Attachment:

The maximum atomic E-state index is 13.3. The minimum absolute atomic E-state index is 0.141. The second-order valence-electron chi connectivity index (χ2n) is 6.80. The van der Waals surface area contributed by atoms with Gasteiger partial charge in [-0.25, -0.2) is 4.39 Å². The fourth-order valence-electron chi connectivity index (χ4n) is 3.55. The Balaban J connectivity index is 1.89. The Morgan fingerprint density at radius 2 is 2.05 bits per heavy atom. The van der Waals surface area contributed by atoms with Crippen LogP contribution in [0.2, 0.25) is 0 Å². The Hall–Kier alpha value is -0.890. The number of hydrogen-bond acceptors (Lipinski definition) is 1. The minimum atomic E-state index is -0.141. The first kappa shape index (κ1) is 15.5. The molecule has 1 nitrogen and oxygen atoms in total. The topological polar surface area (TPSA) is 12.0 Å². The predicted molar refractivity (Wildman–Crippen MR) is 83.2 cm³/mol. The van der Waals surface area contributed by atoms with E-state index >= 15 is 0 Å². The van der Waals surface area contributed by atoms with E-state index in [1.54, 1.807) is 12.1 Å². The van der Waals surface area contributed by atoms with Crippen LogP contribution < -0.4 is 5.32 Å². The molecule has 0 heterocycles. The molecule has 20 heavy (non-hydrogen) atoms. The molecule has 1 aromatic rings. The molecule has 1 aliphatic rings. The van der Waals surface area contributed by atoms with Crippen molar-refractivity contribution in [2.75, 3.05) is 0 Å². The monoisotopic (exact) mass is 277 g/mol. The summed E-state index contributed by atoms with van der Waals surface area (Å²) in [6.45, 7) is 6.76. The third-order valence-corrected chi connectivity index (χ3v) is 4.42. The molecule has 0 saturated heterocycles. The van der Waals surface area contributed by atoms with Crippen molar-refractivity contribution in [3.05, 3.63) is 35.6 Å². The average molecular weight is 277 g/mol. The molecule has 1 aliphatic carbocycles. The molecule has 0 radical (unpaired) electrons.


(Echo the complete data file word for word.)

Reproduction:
The maximum atomic E-state index is 13.3. The minimum absolute atomic E-state index is 0.141. The second-order valence-electron chi connectivity index (χ2n) is 6.80. The van der Waals surface area contributed by atoms with Gasteiger partial charge in [-0.25, -0.2) is 4.39 Å². The fourth-order valence-electron chi connectivity index (χ4n) is 3.55. The Balaban J connectivity index is 1.89. The Morgan fingerprint density at radius 2 is 2.05 bits per heavy atom. The van der Waals surface area contributed by atoms with Crippen LogP contribution in [0.2, 0.25) is 0 Å². The Hall–Kier alpha value is -0.890. The number of hydrogen-bond acceptors (Lipinski definition) is 1. The minimum atomic E-state index is -0.141. The first kappa shape index (κ1) is 15.5. The molecule has 1 nitrogen and oxygen atoms in total. The topological polar surface area (TPSA) is 12.0 Å². The predicted molar refractivity (Wildman–Crippen MR) is 83.2 cm³/mol. The van der Waals surface area contributed by atoms with E-state index >= 15 is 0 Å². The van der Waals surface area contributed by atoms with E-state index in [1.54, 1.807) is 12.1 Å². The van der Waals surface area contributed by atoms with Crippen LogP contribution < -0.4 is 5.32 Å². The molecule has 0 heterocycles. The molecule has 20 heavy (non-hydrogen) atoms. The molecule has 1 aromatic rings. The molecule has 1 aliphatic rings. The van der Waals surface area contributed by atoms with Crippen molar-refractivity contribution in [2.75, 3.05) is 0 Å². The monoisotopic (exact) mass is 277 g/mol. The summed E-state index contributed by atoms with van der Waals surface area (Å²) in [6.45, 7) is 6.76. The third-order valence-corrected chi connectivity index (χ3v) is 4.42. The molecule has 0 saturated heterocycles. The van der Waals surface area contributed by atoms with Crippen molar-refractivity contribution in [3.05, 3.63) is 35.6 Å². The average molecular weight is 277 g/mol. The molecule has 1 aliphatic carbocycles. The molecule has 0 radical (unpaired) electrons.